USA and Venezuela exchange prisoners - Maduro confidant released

In return, Venezuela released 20 Venezuelan political prisoners and 10 U.

USA and Venezuela exchange prisoners - Maduro confidant released

In return, Venezuela released 20 Venezuelan political prisoners and 10 U.S. citizens and extradited businessman Leonard Francis, who was at the center of the U.S. Navy's largest corruption scandal. The agreement was brokered by the Gulf state of Qatar, according to US officials.

"Today, ten Americans who were imprisoned in Venezuela have been released and are coming home," said US President Biden. He is happy that “her ordeal is finally over.”

The Venezuelan government welcomed the release of the "wrongfully imprisoned" Saab, whose arrival was broadcast on local television. His release was a "symbol of victory" for Venezuelan diplomacy, it said in a statement. President Maduro spoke of a “triumph of truth.” Saab thanked the Venezuelan president and said "today the miracle of freedom, the miracle of justice has become a reality."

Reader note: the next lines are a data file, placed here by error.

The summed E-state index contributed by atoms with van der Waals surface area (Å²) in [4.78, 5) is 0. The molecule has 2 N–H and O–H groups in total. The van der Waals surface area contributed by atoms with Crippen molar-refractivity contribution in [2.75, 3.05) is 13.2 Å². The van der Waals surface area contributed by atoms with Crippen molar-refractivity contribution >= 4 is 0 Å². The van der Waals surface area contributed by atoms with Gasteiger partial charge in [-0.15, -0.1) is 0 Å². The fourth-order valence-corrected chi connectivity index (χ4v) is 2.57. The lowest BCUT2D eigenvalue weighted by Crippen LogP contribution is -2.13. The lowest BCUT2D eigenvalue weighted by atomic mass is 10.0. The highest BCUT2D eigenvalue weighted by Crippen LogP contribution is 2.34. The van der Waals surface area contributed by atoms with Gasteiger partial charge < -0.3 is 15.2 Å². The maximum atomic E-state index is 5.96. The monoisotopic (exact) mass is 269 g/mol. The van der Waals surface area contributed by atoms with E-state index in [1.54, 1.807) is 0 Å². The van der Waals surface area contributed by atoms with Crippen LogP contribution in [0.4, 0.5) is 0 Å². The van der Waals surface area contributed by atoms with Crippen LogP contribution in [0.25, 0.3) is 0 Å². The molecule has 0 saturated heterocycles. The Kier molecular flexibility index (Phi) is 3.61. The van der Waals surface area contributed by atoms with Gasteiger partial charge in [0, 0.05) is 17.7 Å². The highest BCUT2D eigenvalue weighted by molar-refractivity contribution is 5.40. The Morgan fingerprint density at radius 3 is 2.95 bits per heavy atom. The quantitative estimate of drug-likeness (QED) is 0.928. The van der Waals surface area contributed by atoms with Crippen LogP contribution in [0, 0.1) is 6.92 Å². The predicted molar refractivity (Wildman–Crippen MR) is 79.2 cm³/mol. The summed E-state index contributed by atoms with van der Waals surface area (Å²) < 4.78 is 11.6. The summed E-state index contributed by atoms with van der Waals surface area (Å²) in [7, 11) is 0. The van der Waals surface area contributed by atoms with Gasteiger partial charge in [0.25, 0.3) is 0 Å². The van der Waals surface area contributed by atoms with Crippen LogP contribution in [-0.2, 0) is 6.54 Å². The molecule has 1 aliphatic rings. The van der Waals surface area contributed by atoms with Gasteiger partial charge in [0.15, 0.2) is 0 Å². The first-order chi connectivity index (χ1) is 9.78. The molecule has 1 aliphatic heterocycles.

Saab, who has both Colombian and Venezuelan citizenship, was arrested in the summer of 2020 during a stopover in Cape Verde off the northwest African coast and then extradited to the USA.

The USA accuses Saab and his business partner Álvaro Pulido of money laundering. The two are said to have helped Maduro and his allies make hundreds of millions of dollars in profits from food aid for the needy population of Venezuela and transport them abroad.

In response to Saab's extradition, Maduro suspended talks with the US-backed opposition about ending the political and economic crisis in Venezuela.

In 2018, the opposition rejected Maduro's re-election as manipulated. Dozens of countries including the US and EU countries also did not recognize the election results. The then opposition speaker of parliament, Juan Guaidó, then declared himself interim president. However, Maduro was able to remain in power with the support of the military.

In 2019, Washington tightened its sanctions against the South American country, which was hit by a severe economic crisis. Recently, Washington and Caracas became closer again. In October, the Venezuelan government and the opposition agreed to allow international observers for next year's presidential elections. The USA then announced that it would partially relax its sanctions.

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